Next generation perovskite radiation detectors
Using new perovskite materials to develop radiation detectors for application in medical physics and environmental monitoring.
A full studentship is available for 3 years, offered at the standard UKRI stipend rate.
There has been a recent rapid development in the development of perovskite materials as radiation detectors. Perovskites have many ideal properties for radiation detection applications, including the presence of high-Z atoms such as Cs and Pb for good X-ray and gamma ray efficiency, good charge transport and/or scintillation properties, and the ability to fabricate the materials using relatively straightforward solution processing methods. Perovskites have been successfully demonstrated both as X-ray imaging detectors and also as detectors for gamma ray spectroscopy. As gamma detectors, perovskites have the potential to offer a low-cost room temperature semiconductor technology to replace CZT and Silicon.
In this research project you will investigate a range of next-generation “double perovskite” materials and assess their suitability for use as gamma ray detectors. We are looking for a PhD student with a first degree either in Physics or Chemistry, and with an interest in working in this exciting multi-disciplinary experimental project. You will learn a range of different synthesis methods to create perovskite materials, and you will then produce prototype radiation sensors which will be tested for their suitability as gamma detectors. using radiation techniques.
You will join a large and well-equipped research team led by Professor Sellin, which is a world-leading group working on perovskite radiation detectors. The team currently comprises three academic staff, one postdoctoral researcher and five PhD students, and is split between the Physics and Chemistry departments. The Surrey team is also a member of the US “Interaction of Ionizing Radiation with Matter (IIRM)” University Research Alliance led by Penn State University, and you will have opportunities to collaborate and work with members of this US consortium.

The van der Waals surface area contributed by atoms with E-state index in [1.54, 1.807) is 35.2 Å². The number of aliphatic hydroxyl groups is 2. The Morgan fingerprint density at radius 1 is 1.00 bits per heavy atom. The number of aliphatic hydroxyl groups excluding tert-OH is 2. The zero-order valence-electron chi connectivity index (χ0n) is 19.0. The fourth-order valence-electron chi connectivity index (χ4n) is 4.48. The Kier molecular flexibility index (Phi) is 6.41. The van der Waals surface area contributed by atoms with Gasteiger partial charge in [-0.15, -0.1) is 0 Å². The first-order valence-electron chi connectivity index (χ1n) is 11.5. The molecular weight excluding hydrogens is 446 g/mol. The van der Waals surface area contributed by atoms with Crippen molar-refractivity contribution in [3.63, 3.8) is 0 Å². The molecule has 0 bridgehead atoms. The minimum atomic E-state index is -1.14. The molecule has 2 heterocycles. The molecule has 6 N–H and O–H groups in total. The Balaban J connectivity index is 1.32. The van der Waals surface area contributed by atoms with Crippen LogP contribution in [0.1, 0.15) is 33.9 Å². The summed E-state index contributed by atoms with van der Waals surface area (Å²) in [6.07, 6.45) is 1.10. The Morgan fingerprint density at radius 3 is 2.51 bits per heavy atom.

Applicants with first degrees in either Physics or Chemistry are welcome to apply for this studentship. Supervision will be provided from both the Physics and Chemistry departments, and you will work in a number of different laboratories across both departments. We don’t expect you to already have an expert knowledge of all the topics within this PhD, but just to have an enthusiasm to learn more about this exciting inter-disciplinary research!
Applicants must hold a first degree in Physics or Chemistry, or a Masters degree in Physics, Chemistry or related subjects. Subject to the University’s standard entry requirements.
This studentship is open to UK students only.
Non-native English speakers will be required to have IELTS 6.5 or above (or equivalent) with no sub-test of less than 6.